Facebook on Monday estimated that as many as 10 million people saw the political advertisements that were purchased by a shadowy Russian internet agency and ran on its platform. The company made the announcement after turning over 3,000 ads to congressional investigators examining Russian interference in the US election. Elliot Schrage, Facebook’s vice-president of policy and communications, said the advertisements appeared to focus on “divisive social and political messages across the ideological spectrum, touching on topics from LGBT matters to race issues to immigration to gun rights”. Less than half of the ads were seen prior to the US election on 8 November, Schrage said in the post, while 56% were viewed afterward. And roughly a quarter of the ads were not seen by anyone. On 99% of the ads, less than $1,000 was spent, he said.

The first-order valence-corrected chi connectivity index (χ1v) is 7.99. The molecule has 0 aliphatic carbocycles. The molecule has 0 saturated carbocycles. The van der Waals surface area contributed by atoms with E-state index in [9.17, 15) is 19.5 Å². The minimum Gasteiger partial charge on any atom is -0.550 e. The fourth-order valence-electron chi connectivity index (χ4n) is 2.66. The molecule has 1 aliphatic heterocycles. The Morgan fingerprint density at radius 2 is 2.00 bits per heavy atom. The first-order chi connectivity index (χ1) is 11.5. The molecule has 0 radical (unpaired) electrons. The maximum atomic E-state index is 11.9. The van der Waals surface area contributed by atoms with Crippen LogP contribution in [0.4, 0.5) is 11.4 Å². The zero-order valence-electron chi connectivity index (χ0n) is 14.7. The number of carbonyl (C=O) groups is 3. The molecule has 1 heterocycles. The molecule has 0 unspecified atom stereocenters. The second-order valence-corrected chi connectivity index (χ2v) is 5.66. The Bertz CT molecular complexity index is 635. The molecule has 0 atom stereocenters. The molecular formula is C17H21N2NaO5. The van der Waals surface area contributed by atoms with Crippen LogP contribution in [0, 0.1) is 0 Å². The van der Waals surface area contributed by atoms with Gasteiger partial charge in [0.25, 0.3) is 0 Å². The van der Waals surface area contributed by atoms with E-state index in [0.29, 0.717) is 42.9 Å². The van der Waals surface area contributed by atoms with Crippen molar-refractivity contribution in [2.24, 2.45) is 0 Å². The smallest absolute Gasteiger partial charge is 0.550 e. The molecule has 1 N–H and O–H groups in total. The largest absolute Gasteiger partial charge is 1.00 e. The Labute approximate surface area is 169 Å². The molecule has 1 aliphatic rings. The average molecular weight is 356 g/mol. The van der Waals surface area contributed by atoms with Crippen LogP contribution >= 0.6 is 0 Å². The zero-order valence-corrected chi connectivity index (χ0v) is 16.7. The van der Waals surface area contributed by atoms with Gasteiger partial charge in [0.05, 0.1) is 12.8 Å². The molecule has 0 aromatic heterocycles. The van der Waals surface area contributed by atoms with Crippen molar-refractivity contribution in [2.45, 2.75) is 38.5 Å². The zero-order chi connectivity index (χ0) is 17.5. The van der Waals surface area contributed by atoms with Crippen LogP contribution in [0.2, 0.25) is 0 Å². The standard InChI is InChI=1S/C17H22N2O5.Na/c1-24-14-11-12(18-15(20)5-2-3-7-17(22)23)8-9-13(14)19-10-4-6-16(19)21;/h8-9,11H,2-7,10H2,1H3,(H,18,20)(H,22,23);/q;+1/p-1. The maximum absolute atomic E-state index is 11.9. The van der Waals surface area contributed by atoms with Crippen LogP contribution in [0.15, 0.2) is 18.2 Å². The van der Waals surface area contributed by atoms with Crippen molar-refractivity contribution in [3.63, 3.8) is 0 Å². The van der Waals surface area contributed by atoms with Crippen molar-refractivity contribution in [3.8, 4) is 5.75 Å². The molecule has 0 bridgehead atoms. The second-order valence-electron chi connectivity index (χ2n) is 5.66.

He also said that some of the ads were paid for in Russian currency, but said that distinction alone was not a “good way” of identifying suspicious activity. Schrage defended the company’s use of targeted advertising but said “certain types of targeting will now require additional human review and approval”.
Facebook, along with Twitter and Google, is under mounting pressure from lawmakers and the public to disclose more details about Russia’s use of the platforms to spread disinformation and propaganda as part of an influence campaign ahead of the elections – a notion Facebook’s CEO, Mark Zuckerberg, initially dismissed as “crazy”. Last week, Zuckerberg apologized: “Calling that crazy was dismissive and I regret it. This is too important an issue to be dismissive.”